EECS Joint Colloquium Distinguished Lecture Series

Wednesday, October 20, 2004
Hewlett Packard Auditorium, 306 Soda Hall
4:00-5:00 p.m.

Professor David L. Dill

Computer Science Department
Stanford University


The Battle for Accountable Voting Systems




Touch-screen voting machines store records of cast votes in internal memory, where the voter cannot check them. Because of our system of secret ballots, once the voter leaves the polls there is no way anyone can determine whether the vote captured was what the voter intended. Why should voters trust these machines?

In January 2003, I drafted a "Resolution on Electronic Voting" stating that every voting system should have a "voter verifiable audit trail," which is a permanent record of the vote that can be checked for accuracy by the voter, and which is saved for a recount if it is required. After many rewrites, I posted the page with endorsements from many prominent computer scientists. At that point, I became embroiled in a surprisingly fierce (and time consuming) battle that continues today.

We still don't have an answer for why we should trust electronic voting machines, but a lot of evidence has emerged for why we should NOT.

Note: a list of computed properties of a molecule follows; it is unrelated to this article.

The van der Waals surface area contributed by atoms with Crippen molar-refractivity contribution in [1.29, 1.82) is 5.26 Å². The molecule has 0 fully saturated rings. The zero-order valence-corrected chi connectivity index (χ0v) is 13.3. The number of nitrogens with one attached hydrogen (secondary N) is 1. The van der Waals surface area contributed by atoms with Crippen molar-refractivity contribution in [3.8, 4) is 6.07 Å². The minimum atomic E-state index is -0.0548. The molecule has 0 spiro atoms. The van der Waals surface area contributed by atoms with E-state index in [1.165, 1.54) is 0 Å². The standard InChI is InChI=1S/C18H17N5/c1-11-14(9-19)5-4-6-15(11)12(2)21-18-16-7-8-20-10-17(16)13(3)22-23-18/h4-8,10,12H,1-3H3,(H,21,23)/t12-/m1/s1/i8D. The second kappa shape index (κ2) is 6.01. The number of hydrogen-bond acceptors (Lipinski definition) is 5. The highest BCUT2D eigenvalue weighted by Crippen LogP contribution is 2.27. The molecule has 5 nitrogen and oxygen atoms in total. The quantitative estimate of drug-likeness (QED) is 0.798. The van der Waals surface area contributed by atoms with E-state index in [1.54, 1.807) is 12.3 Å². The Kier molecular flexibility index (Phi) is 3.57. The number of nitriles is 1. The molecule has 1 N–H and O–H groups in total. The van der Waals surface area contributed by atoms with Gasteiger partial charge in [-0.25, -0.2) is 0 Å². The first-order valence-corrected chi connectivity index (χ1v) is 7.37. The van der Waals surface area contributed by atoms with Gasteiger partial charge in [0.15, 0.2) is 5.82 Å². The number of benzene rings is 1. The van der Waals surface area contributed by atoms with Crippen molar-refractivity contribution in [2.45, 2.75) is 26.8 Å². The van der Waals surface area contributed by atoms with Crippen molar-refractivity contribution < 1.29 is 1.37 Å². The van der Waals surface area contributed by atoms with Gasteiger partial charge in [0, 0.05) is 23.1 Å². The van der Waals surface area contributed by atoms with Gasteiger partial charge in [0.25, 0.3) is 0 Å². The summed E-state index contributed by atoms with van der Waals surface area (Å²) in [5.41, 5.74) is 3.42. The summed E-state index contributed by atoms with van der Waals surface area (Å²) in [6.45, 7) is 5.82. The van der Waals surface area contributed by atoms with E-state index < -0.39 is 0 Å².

In this talk, I will discuss the basic principles and issues in electronic voting.


David L. Dill is a Professor of Computer Science and, by courtesy, Electrical Engineering at Stanford University. He has been on the faculty at Stanford since 1987. His primary research interests relate to the theory and application of formal verification techniques to system designs, including hardware, protocols, and software. From July 1995 to September 1996, he was Chief Scientist at 0-In Design Automation. He was named a Fellow of the IEEE in 2001 for his contributions to verification of circuits and systems.

Prof. Dill is the author of the "Resolution on Electronic Voting", which has been endorsed by many computer technologist as well as political scientists, lawyers, and other individuals. He served on the California Secretary of State's Ad Hoc Committee on Touch Screen Voting, he is on the IEEE P1583 voting standards committee, and is a member of the DRE Citizen's Oversight Committee for Santa Clara County, California. He recently received the Electronic Frontier Foundation's "Pioneer Award" in 2004 for his work on electronic voting. He is the founder of and the Verified Voting Foundation, non-profit organizations that champion reliable and publicly verifiable elections in the United States. He is also a member of the National Committee for Voting Integrity (